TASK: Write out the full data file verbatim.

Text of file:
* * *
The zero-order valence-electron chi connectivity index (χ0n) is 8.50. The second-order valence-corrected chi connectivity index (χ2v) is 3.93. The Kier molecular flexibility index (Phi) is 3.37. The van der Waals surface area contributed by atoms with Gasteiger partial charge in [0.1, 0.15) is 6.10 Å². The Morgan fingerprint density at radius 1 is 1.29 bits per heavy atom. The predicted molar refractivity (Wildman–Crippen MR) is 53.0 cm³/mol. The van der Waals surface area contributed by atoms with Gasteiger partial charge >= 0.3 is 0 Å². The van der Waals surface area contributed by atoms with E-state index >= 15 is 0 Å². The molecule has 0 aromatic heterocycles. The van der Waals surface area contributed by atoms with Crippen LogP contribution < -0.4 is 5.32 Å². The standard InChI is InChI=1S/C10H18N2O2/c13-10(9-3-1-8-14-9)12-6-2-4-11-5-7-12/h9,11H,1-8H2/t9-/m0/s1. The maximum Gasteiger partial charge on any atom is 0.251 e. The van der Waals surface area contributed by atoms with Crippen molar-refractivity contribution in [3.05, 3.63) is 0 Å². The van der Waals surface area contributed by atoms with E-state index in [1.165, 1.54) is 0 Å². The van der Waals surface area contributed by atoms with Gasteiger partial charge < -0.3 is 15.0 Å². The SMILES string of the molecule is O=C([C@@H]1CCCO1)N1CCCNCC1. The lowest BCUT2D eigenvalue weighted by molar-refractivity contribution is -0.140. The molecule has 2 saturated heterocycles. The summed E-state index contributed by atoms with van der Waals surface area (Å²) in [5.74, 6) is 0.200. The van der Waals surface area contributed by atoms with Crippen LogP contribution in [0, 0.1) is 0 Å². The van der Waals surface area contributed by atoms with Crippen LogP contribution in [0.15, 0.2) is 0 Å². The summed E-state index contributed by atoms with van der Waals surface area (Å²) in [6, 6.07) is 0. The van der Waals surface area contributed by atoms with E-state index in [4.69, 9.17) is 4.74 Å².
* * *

The zero-order valence-electron chi connectivity index (χ0n) is 8.50. The second-order valence-corrected chi connectivity index (χ2v) is 3.93. The Kier molecular flexibility index (Phi) is 3.37. The van der Waals surface area contributed by atoms with Gasteiger partial charge in [0.1, 0.15) is 6.10 Å². The Morgan fingerprint density at radius 1 is 1.29 bits per heavy atom. The predicted molar refractivity (Wildman–Crippen MR) is 53.0 cm³/mol. The van der Waals surface area contributed by atoms with Gasteiger partial charge >= 0.3 is 0 Å². The van der Waals surface area contributed by atoms with E-state index >= 15 is 0 Å². The molecule has 0 aromatic heterocycles. The van der Waals surface area contributed by atoms with Crippen LogP contribution < -0.4 is 5.32 Å². The standard InChI is InChI=1S/C10H18N2O2/c13-10(9-3-1-8-14-9)12-6-2-4-11-5-7-12/h9,11H,1-8H2/t9-/m0/s1. The maximum Gasteiger partial charge on any atom is 0.251 e. The van der Waals surface area contributed by atoms with Crippen molar-refractivity contribution in [3.05, 3.63) is 0 Å². The van der Waals surface area contributed by atoms with E-state index in [1.165, 1.54) is 0 Å². The van der Waals surface area contributed by atoms with Gasteiger partial charge < -0.3 is 15.0 Å². The SMILES string of the molecule is O=C([C@@H]1CCCO1)N1CCCNCC1. The lowest BCUT2D eigenvalue weighted by molar-refractivity contribution is -0.140. The molecule has 2 saturated heterocycles. The summed E-state index contributed by atoms with van der Waals surface area (Å²) in [5.74, 6) is 0.200. The van der Waals surface area contributed by atoms with Crippen LogP contribution in [0, 0.1) is 0 Å². The van der Waals surface area contributed by atoms with Crippen LogP contribution in [0.15, 0.2) is 0 Å². The summed E-state index contributed by atoms with van der Waals surface area (Å²) in [6, 6.07) is 0. The van der Waals surface area contributed by atoms with E-state index in [4.69, 9.17) is 4.74 Å².